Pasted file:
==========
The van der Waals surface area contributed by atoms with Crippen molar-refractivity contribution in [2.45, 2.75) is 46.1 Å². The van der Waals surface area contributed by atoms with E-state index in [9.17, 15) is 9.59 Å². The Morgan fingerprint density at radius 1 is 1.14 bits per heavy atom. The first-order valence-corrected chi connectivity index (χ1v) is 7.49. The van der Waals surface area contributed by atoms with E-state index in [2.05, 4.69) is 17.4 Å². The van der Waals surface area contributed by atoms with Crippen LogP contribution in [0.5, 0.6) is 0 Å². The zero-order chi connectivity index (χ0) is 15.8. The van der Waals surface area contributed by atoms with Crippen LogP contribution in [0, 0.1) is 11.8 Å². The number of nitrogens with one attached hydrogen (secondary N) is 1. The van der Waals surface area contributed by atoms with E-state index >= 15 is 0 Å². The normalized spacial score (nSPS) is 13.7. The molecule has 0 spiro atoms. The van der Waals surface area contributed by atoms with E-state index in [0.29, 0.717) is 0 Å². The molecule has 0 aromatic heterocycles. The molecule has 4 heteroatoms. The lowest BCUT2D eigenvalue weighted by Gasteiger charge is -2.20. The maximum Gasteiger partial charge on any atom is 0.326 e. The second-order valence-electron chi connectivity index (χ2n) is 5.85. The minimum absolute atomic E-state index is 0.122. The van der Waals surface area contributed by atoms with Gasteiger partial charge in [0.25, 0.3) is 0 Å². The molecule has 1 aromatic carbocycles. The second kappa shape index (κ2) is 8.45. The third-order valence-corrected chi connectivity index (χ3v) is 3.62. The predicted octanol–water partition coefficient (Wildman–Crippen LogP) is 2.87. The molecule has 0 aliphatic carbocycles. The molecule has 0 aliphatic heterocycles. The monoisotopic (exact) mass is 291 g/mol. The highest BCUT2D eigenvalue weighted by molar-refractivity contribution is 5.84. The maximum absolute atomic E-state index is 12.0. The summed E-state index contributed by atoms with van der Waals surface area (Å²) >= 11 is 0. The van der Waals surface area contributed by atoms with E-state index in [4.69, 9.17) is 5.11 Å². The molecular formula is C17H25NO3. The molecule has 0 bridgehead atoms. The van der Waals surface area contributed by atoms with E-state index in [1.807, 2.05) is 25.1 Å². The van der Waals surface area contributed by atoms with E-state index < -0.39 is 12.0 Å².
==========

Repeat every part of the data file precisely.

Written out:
The van der Waals surface area contributed by atoms with Crippen molar-refractivity contribution in [2.45, 2.75) is 46.1 Å². The van der Waals surface area contributed by atoms with E-state index in [9.17, 15) is 9.59 Å². The Morgan fingerprint density at radius 1 is 1.14 bits per heavy atom. The first-order valence-corrected chi connectivity index (χ1v) is 7.49. The van der Waals surface area contributed by atoms with E-state index in [2.05, 4.69) is 17.4 Å². The van der Waals surface area contributed by atoms with Crippen LogP contribution in [0.5, 0.6) is 0 Å². The zero-order chi connectivity index (χ0) is 15.8. The van der Waals surface area contributed by atoms with Crippen LogP contribution in [0, 0.1) is 11.8 Å². The number of nitrogens with one attached hydrogen (secondary N) is 1. The van der Waals surface area contributed by atoms with E-state index >= 15 is 0 Å². The normalized spacial score (nSPS) is 13.7. The molecule has 0 spiro atoms. The van der Waals surface area contributed by atoms with E-state index in [0.29, 0.717) is 0 Å². The molecule has 0 aromatic heterocycles. The molecule has 4 heteroatoms. The lowest BCUT2D eigenvalue weighted by Gasteiger charge is -2.20. The maximum Gasteiger partial charge on any atom is 0.326 e. The second-order valence-electron chi connectivity index (χ2n) is 5.85. The minimum absolute atomic E-state index is 0.122. The van der Waals surface area contributed by atoms with Gasteiger partial charge in [0.25, 0.3) is 0 Å². The molecule has 1 aromatic carbocycles. The second kappa shape index (κ2) is 8.45. The third-order valence-corrected chi connectivity index (χ3v) is 3.62. The predicted octanol–water partition coefficient (Wildman–Crippen LogP) is 2.87. The molecule has 0 aliphatic carbocycles. The molecule has 0 aliphatic heterocycles. The monoisotopic (exact) mass is 291 g/mol. The highest BCUT2D eigenvalue weighted by molar-refractivity contribution is 5.84. The maximum absolute atomic E-state index is 12.0. The summed E-state index contributed by atoms with van der Waals surface area (Å²) >= 11 is 0. The van der Waals surface area contributed by atoms with E-state index in [4.69, 9.17) is 5.11 Å². The molecular formula is C17H25NO3. The molecule has 0 bridgehead atoms. The van der Waals surface area contributed by atoms with E-state index in [1.807, 2.05) is 25.1 Å². The van der Waals surface area contributed by atoms with E-state index < -0.39 is 12.0 Å².